People can take niacin (vitamin B3) and feel better but soon run into issues with neurotransmitter imbalances that bring on depression.
People can take bog standard folic acid only to end up jittery due to an over production of some compound in the blood.
Why is it all so complicated? To answer this, you must recognise that if you already have infertility it means you are more likely to possess metabolic characteristics different from the norm, therefore you are part of a – let’s say special – cohort of people. You could be statistically ‘normal’ (meaning your key body functions operate within the standard distribution norms), but you are more likely to fall outside this or be on the fringe, and therefore issues like I mention above (plus a dozen others) are more likely to be relevant to you.
To put that in simple terms, a regular person is probably fine doing any of the above things to help fertility, but a person who is infertile is more likely to set themselves back by doing the same things.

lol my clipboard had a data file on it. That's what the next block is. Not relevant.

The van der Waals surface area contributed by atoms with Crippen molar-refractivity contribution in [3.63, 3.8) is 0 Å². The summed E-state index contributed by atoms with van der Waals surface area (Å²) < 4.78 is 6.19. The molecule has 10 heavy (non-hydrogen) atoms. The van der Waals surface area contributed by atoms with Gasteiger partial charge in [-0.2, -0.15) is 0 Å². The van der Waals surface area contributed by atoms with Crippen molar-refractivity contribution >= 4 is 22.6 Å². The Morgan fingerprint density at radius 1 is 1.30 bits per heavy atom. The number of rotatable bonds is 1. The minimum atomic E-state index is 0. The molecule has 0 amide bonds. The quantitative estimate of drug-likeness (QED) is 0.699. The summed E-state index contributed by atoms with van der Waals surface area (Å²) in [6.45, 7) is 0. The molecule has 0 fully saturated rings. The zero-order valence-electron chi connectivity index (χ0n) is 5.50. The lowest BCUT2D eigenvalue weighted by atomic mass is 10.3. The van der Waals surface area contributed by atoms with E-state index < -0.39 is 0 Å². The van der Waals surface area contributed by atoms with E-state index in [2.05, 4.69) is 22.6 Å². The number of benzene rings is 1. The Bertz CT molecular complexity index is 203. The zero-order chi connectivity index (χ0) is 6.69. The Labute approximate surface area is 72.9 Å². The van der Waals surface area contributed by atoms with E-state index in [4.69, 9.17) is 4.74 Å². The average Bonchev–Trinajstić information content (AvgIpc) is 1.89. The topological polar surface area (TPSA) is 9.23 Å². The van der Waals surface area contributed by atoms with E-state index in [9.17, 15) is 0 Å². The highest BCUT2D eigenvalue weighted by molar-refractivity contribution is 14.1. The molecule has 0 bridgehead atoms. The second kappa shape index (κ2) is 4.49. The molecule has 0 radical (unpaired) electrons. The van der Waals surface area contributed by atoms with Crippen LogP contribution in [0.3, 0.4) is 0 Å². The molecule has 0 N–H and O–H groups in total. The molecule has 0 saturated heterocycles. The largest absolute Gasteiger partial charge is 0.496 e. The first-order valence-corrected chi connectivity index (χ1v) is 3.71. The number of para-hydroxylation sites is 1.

You might see this as being dealt a bad hand of cards, but I see it as an invitation to learn and to grow.
I’ve been told by some clients over the years, when they were going through a very difficult dark time and full of fears and doubts that they’d prefer to have a disease like cancer because at least they’d know what is wrong.
But I see it differently. From where I stand, I see people with infertility being more willing to confront it than are people with cancer. The motivation seems different. Many cancer sufferers lie down and die…or give their power over to the medical system (which is a symbolic version of lying down to die), and ultimately, they don’t embrace change and thrive as a result of their experiences. Many do, but most don’t.
It’s different for people with infertility…most of them fight, but more of them are willing to look introspectively and change.
The flip side of this is that more of them will end up making bad decisions based on the endless peddling of simple solutions for infertility.